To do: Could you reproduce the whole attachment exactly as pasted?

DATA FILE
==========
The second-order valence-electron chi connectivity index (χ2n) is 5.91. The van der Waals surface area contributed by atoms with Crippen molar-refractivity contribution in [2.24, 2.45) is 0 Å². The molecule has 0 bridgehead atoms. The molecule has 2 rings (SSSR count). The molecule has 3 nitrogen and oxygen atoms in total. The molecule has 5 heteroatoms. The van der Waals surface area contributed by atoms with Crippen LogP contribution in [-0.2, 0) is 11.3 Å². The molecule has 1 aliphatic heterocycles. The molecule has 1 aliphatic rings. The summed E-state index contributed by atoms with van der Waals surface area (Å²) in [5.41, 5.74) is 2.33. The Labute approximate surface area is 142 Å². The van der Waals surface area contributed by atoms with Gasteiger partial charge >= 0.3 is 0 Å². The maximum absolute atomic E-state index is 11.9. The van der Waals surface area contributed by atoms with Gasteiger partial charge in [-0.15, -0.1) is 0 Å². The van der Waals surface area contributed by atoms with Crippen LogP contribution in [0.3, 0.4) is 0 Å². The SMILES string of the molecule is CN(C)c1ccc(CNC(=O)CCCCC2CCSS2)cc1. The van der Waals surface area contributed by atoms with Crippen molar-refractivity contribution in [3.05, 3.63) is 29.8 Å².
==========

The second-order valence-electron chi connectivity index (χ2n) is 5.91. The van der Waals surface area contributed by atoms with Crippen molar-refractivity contribution in [2.24, 2.45) is 0 Å². The molecule has 0 bridgehead atoms. The molecule has 2 rings (SSSR count). The molecule has 3 nitrogen and oxygen atoms in total. The molecule has 5 heteroatoms. The van der Waals surface area contributed by atoms with Crippen LogP contribution in [-0.2, 0) is 11.3 Å². The molecule has 1 aliphatic heterocycles. The molecule has 1 aliphatic rings. The summed E-state index contributed by atoms with van der Waals surface area (Å²) in [5.41, 5.74) is 2.33. The Labute approximate surface area is 142 Å². The van der Waals surface area contributed by atoms with Gasteiger partial charge >= 0.3 is 0 Å². The maximum absolute atomic E-state index is 11.9. The van der Waals surface area contributed by atoms with Gasteiger partial charge in [-0.15, -0.1) is 0 Å². The van der Waals surface area contributed by atoms with Crippen LogP contribution in [0.3, 0.4) is 0 Å². The SMILES string of the molecule is CN(C)c1ccc(CNC(=O)CCCCC2CCSS2)cc1. The van der Waals surface area contributed by atoms with Crippen molar-refractivity contribution in [3.05, 3.63) is 29.8 Å².